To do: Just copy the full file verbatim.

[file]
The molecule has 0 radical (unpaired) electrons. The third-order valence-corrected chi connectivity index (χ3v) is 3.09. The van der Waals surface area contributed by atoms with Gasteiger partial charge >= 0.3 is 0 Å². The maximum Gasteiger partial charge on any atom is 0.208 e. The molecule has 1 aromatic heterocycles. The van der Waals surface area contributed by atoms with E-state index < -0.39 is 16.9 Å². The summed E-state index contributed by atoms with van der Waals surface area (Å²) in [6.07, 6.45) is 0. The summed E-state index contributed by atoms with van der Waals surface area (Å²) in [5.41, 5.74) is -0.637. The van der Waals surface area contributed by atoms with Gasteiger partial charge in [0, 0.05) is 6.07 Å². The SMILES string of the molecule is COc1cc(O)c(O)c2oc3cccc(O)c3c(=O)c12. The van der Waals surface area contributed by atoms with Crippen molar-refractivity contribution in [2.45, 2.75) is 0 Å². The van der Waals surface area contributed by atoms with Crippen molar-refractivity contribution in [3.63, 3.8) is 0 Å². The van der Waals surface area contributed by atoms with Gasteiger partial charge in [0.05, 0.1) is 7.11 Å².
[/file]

The molecule has 0 radical (unpaired) electrons. The third-order valence-corrected chi connectivity index (χ3v) is 3.09. The van der Waals surface area contributed by atoms with Gasteiger partial charge >= 0.3 is 0 Å². The maximum Gasteiger partial charge on any atom is 0.208 e. The molecule has 1 aromatic heterocycles. The van der Waals surface area contributed by atoms with E-state index < -0.39 is 16.9 Å². The summed E-state index contributed by atoms with van der Waals surface area (Å²) in [6.07, 6.45) is 0. The summed E-state index contributed by atoms with van der Waals surface area (Å²) in [5.41, 5.74) is -0.637. The van der Waals surface area contributed by atoms with Gasteiger partial charge in [0, 0.05) is 6.07 Å². The SMILES string of the molecule is COc1cc(O)c(O)c2oc3cccc(O)c3c(=O)c12. The van der Waals surface area contributed by atoms with Crippen molar-refractivity contribution in [2.45, 2.75) is 0 Å². The van der Waals surface area contributed by atoms with Crippen molar-refractivity contribution in [3.63, 3.8) is 0 Å². The van der Waals surface area contributed by atoms with Gasteiger partial charge in [0.05, 0.1) is 7.11 Å².